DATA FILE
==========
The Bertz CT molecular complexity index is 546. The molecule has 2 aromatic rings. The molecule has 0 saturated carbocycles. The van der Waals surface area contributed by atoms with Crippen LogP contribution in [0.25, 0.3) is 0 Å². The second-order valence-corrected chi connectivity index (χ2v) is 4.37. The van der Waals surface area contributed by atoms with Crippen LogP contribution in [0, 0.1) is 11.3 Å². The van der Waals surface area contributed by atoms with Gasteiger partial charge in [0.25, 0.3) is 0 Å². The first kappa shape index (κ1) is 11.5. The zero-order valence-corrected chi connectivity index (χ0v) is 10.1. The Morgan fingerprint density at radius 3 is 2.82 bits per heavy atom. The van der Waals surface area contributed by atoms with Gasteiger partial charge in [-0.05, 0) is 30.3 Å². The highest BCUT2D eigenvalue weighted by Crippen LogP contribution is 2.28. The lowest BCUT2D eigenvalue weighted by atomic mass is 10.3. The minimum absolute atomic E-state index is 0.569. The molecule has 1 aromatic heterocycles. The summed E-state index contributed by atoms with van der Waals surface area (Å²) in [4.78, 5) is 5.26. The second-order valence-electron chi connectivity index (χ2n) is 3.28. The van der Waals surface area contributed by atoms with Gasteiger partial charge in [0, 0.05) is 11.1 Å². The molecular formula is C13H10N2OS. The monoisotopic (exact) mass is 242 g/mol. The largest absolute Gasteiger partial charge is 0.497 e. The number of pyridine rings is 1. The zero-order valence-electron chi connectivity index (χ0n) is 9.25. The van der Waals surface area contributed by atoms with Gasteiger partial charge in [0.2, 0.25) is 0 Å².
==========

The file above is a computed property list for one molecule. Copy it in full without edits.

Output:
The Bertz CT molecular complexity index is 546. The molecule has 2 aromatic rings. The molecule has 0 saturated carbocycles. The van der Waals surface area contributed by atoms with Crippen LogP contribution in [0.25, 0.3) is 0 Å². The second-order valence-corrected chi connectivity index (χ2v) is 4.37. The van der Waals surface area contributed by atoms with Crippen LogP contribution in [0, 0.1) is 11.3 Å². The van der Waals surface area contributed by atoms with Gasteiger partial charge in [0.25, 0.3) is 0 Å². The first kappa shape index (κ1) is 11.5. The zero-order valence-corrected chi connectivity index (χ0v) is 10.1. The Morgan fingerprint density at radius 3 is 2.82 bits per heavy atom. The van der Waals surface area contributed by atoms with Gasteiger partial charge in [-0.05, 0) is 30.3 Å². The highest BCUT2D eigenvalue weighted by Crippen LogP contribution is 2.28. The lowest BCUT2D eigenvalue weighted by atomic mass is 10.3. The minimum absolute atomic E-state index is 0.569. The molecule has 1 aromatic heterocycles. The summed E-state index contributed by atoms with van der Waals surface area (Å²) in [4.78, 5) is 5.26. The second-order valence-electron chi connectivity index (χ2n) is 3.28. The van der Waals surface area contributed by atoms with Gasteiger partial charge in [0, 0.05) is 11.1 Å². The molecular formula is C13H10N2OS. The monoisotopic (exact) mass is 242 g/mol. The largest absolute Gasteiger partial charge is 0.497 e. The number of pyridine rings is 1. The zero-order valence-electron chi connectivity index (χ0n) is 9.25. The van der Waals surface area contributed by atoms with Gasteiger partial charge in [0.2, 0.25) is 0 Å².